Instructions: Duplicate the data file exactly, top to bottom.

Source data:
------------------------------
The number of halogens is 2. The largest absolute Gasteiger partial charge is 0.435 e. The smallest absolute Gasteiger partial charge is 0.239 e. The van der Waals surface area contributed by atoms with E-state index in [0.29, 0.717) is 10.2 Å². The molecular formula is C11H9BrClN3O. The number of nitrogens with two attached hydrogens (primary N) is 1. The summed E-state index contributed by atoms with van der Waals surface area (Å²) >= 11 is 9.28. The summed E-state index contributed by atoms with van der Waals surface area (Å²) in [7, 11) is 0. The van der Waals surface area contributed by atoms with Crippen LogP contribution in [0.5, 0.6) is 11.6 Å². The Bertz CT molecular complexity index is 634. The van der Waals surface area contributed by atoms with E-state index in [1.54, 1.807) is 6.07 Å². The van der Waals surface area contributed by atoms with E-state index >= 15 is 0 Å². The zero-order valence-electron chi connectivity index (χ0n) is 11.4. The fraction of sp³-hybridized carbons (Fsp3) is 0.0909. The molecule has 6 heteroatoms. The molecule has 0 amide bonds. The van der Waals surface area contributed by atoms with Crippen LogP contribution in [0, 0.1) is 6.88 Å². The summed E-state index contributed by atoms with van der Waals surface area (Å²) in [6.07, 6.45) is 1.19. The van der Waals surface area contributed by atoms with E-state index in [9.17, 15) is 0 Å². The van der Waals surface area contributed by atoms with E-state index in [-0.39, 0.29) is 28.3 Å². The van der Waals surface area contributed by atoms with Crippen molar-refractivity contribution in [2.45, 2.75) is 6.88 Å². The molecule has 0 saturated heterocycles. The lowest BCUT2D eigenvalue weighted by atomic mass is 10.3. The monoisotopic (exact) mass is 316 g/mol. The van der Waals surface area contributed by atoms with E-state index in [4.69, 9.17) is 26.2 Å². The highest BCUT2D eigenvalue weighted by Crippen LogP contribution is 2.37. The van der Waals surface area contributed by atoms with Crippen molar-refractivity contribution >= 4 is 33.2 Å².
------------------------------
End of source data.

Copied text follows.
The number of halogens is 2. The largest absolute Gasteiger partial charge is 0.435 e. The smallest absolute Gasteiger partial charge is 0.239 e. The van der Waals surface area contributed by atoms with E-state index in [0.29, 0.717) is 10.2 Å². The molecular formula is C11H9BrClN3O. The number of nitrogens with two attached hydrogens (primary N) is 1. The summed E-state index contributed by atoms with van der Waals surface area (Å²) >= 11 is 9.28. The summed E-state index contributed by atoms with van der Waals surface area (Å²) in [7, 11) is 0. The van der Waals surface area contributed by atoms with Crippen LogP contribution in [0.5, 0.6) is 11.6 Å². The Bertz CT molecular complexity index is 634. The van der Waals surface area contributed by atoms with E-state index in [1.54, 1.807) is 6.07 Å². The van der Waals surface area contributed by atoms with E-state index >= 15 is 0 Å². The zero-order valence-electron chi connectivity index (χ0n) is 11.4. The fraction of sp³-hybridized carbons (Fsp3) is 0.0909. The molecule has 6 heteroatoms. The molecule has 0 amide bonds. The van der Waals surface area contributed by atoms with Crippen LogP contribution in [0, 0.1) is 6.88 Å². The summed E-state index contributed by atoms with van der Waals surface area (Å²) in [6.07, 6.45) is 1.19. The van der Waals surface area contributed by atoms with E-state index in [9.17, 15) is 0 Å². The van der Waals surface area contributed by atoms with E-state index in [-0.39, 0.29) is 28.3 Å². The van der Waals surface area contributed by atoms with Crippen molar-refractivity contribution in [2.45, 2.75) is 6.88 Å². The molecule has 0 saturated heterocycles. The lowest BCUT2D eigenvalue weighted by atomic mass is 10.3. The monoisotopic (exact) mass is 316 g/mol. The van der Waals surface area contributed by atoms with E-state index in [4.69, 9.17) is 26.2 Å². The highest BCUT2D eigenvalue weighted by Crippen LogP contribution is 2.37. The van der Waals surface area contributed by atoms with Crippen molar-refractivity contribution >= 4 is 33.2 Å².